Even if the statutory residency requirements had been met, the decree would not be
valid because jurisdiction attaches only when physical residence is combined with
a genuine intention to remain indefinitely within the state. E.g., Presson v. Presson, 38 Nev. 203, 147 P. 1081 (1915). There is no evidence, aside from the bare allegation
in the complaint, that Mr. J~ ever really considered staying in Nevada beyond the
minimum time required to process his divorce. In a statement dated April 5, 1985,
he indicated that he thought of Maryland as his state of residence until 1949. In
addition, nothing in the file indicates that Mr. J~ lingered in Nevada after the divorce
for so much as 24 hours, or that he ever returned to that state to resume residence.
We believe the California courts would refuse to uphold the Nevada decree on the basis
of the very suspect record with respect to residence and domicile.
Finally, you inquire whether Maria is estopped from con- testing the divorce because,
although she became aware of the decree in 1950, she took no action to have it set
aside. A divorce judgment void for want of jurisdiction may be vacated at any time
unless the equitable defenses of estoppel or laches apply. 24 Am. Jur.2d, "Divorce
and Separation" 486. Since there is no evidence that Maria relied upon the divorce
to her advantage (e.g., by remarrying or accepting alimony), she would not be estopped
from challenging the decree. Id. at 488.
Nor could laches be invoked to forestall an attack on the divorce. Laches consists
of failure by the plaintiff to assert her rights in a timely fashion, resulting in
some detriment or prejudice to the defendant. See, e.g., Rouse v. Underwood, 242 Cal.App.2d 316, 51 Cal. Rptr. 437 (1966). The period of delay in this case was
extreme, approximately 35 years having elapsed from the date Maria learned of the
divorce until she alleged its invalidity in connection with her application for wife's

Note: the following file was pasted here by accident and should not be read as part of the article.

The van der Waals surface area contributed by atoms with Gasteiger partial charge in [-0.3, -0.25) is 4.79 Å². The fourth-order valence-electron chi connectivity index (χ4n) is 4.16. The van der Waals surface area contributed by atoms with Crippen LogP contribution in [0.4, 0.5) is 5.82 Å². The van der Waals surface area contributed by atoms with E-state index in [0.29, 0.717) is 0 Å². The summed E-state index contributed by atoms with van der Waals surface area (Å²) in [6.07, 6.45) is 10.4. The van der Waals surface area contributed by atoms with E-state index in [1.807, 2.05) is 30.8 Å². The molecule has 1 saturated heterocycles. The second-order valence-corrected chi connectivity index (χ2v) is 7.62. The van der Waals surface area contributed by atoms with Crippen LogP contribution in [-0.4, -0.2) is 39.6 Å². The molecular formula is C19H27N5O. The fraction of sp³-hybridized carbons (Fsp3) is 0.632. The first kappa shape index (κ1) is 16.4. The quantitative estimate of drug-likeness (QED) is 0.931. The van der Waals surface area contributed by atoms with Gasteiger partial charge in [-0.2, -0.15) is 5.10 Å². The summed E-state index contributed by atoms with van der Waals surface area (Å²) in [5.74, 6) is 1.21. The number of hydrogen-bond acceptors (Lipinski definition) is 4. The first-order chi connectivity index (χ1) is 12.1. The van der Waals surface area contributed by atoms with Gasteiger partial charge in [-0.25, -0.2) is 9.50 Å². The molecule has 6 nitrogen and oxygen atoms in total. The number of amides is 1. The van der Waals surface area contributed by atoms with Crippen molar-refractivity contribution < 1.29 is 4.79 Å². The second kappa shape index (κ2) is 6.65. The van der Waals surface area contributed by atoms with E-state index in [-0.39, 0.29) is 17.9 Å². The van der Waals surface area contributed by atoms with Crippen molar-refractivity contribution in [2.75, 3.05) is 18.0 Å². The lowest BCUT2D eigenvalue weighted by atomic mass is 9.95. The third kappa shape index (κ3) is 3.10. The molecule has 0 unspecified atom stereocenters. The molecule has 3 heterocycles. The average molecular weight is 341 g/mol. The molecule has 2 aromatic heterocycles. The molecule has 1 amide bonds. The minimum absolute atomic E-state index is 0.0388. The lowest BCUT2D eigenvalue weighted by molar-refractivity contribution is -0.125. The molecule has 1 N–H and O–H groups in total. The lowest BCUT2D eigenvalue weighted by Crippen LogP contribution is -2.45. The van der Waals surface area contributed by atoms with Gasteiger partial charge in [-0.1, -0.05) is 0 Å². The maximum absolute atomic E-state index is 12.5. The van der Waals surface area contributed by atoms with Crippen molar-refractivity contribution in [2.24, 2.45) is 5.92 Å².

benefits.3/ However, the delay was not prejudicial to Mr. J~. The primary action he
took in reliance upon the divorce was his attempted marriage to Ruth on the same day
the decree was handed down. Where, as here, remarriage occurred "soon after the divorce
and at a time when the other party to the decree could not have been expected to seek
relief, . . the delay does not cause sufficient injury to warrant the application
of the doctrine of laches." 24 Am. Jur.2d, "Divorce and Separation," at 492. Moreover,
laches is an equitable defense, sustainable only when appropriate under the particular
circumstances of the case at hand. An equity court reviewing the facts here would
be strongly influenced by the disabilities resulting from Maria's residence in Poland.
Her presumptive difficulty in comprehending and gaining access to the American legal
system would weigh heavily in favor of allowing her to challenge the divorce even
at this late date.
For these reasons, we think that the California courts would permit Maria to attack
the decree and that such an attack would succeed because the Nevada court lacked personal
and subject matter jurisdiction.
1/ Note, however, that a collateral attack on jurisdictional grounds is not permissible
where the defendant participated in the divorce proceedings, was accorded a full opportunity
to contest jurisdictional issues, and where a collateral attack would not be allowed
in the courts of the state in which the decree was issued. Aldabe v. Aldabe, 209 Cal.App.2d 453, 26 Cal. Rptr. 208 (1962). Collateral attack would be available
here since Maria did not appear in the divorce proceedings.
2/ Our conclusion that the court did not acquire personal jurisdiction is not based
on Maria's failure to actually receive notification. Where the plaintiff has made
a genuine effort to locate the defendant, service by mail is effective even if notice
is never received. GC opinion re. Andrea Cardinale, D-15909, December 13, 1972, citing Hubert v. Hubert, 78 Cal.App.2d 498, 178 P.2d 15 (1947).
3/ The file does contain a memorandum, dated May 29, 1950, drafted by a United States
military officer and addressed to the "Air Attache, U.S. Embassy, Warsaw, Poland,"
which suggests that Maria may have attempted to dispute the divorce soon after she
learned of the judgment.